Rates of cervical cancer and deaths from the disease have decreased significantly over the past 30 years since the introduction of the Pap test, the main screening tool. It detects precursor lesions and can lead to early treatment and better long-term outcomes for women compared with treating the disease once symptoms arise.
"It is likely that much of the change seen in the incidence of cervical cancer in Canada is due to screening, but early and frequent (often annual) cervical screening is unnecessary: other countries have achieved similar outcomes with less frequent testing and starting screening at older ages," writes Dr. James Dickinson, Chair of the Task Force on Preventive Health Care's cervical screening working group and Professor of Family Medicine and Community Health Sciences at the University of Calgary, with coauthors.
The guidelines are an update to the Canadian Task Force on Preventive Health Care's guidelines issued in 1994. Aimed at physicians and policy-makers, the guidelines contain recommendations for cervical screening based on the latest available evidence as well as comparisons with screening in other countries.
- No routine screening for women under age 25, including sexually active women
- Routine screening every 3 years for women aged 25 to 69 years
- Ending screening for women aged 70 and over who have undergone adequate screening - that is, 3 successive negative Pap test results over the previous 10 years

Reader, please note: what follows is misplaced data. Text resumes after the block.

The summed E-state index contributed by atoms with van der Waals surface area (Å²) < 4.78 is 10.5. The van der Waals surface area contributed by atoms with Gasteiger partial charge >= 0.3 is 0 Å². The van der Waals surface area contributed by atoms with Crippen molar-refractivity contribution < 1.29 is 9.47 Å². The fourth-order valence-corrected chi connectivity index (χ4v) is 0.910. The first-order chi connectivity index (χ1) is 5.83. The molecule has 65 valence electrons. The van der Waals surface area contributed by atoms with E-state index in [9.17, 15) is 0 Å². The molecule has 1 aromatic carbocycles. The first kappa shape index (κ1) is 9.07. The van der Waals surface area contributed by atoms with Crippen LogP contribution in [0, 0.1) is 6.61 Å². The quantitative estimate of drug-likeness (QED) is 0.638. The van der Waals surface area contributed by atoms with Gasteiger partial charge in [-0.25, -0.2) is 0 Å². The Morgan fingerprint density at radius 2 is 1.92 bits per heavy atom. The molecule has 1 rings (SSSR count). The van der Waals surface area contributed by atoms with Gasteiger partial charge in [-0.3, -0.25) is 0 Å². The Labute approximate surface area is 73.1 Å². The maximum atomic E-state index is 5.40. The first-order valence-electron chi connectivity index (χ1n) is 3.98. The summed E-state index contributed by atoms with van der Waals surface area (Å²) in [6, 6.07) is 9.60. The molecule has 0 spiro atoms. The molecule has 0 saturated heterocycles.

- Screening for women over age 69 if they have not undergone adequate screening - that is, until 3 negative test results have been obtained.
Most countries outside North America recommend 3- or 5-year intervals for cervical cancer screening. The US task force recommends human papilloma virus (HPV) testing for women aged 30 years and older every 5 years, although this may increase testing and overtreatment. A comparison of screening recommendations for Canada, the US, United Kingdom, Ireland, Scotland, Australia and the Netherlands is included in the appendices.
"Practitioners should be aware of women's values, preferences and beliefs about screening and discuss these in the context of the potential benefits and harms of the screening process," write the authors.
Although HPV testing exists, it is not offered in all Canadian provinces and was not included in the guidelines. "The task force felt it premature to make a recommendation on the use of HPV testing in screening (either alone or in combination with Pap testing)," states Dr. Dickinson. "However, we will revisit this issue as new data become available."
In a related commentary, Dr. Janet Dollin, Department of Family Medicine, University of Ottawa writes about the role of HPV testing - which may have advantages compared with Pap testing, in her opinion - and the HPV vaccine in preventing cervical cancer.
"Pap testing is a single tool in an evolving toolkit to prevent cervical cancer," she writes. "Although the evidence needed to make evidence-based change is slow to come, we can envision a future where this cancer can either be prevented as a sexually transmitted viral infection or screened for less frequently with better tools."
In addition to the full guidelines, 1-page information pieces and screening algorithms are available for both physicians and patients on the task force's website.
The Canadian Task Force on Preventive Health Care is an independent body of 14 primary care and prevention experts. The task force has been established by the Public Health Agency of Canada to develop clinical practice guidelines that support primary care providers in delivering preventive health care.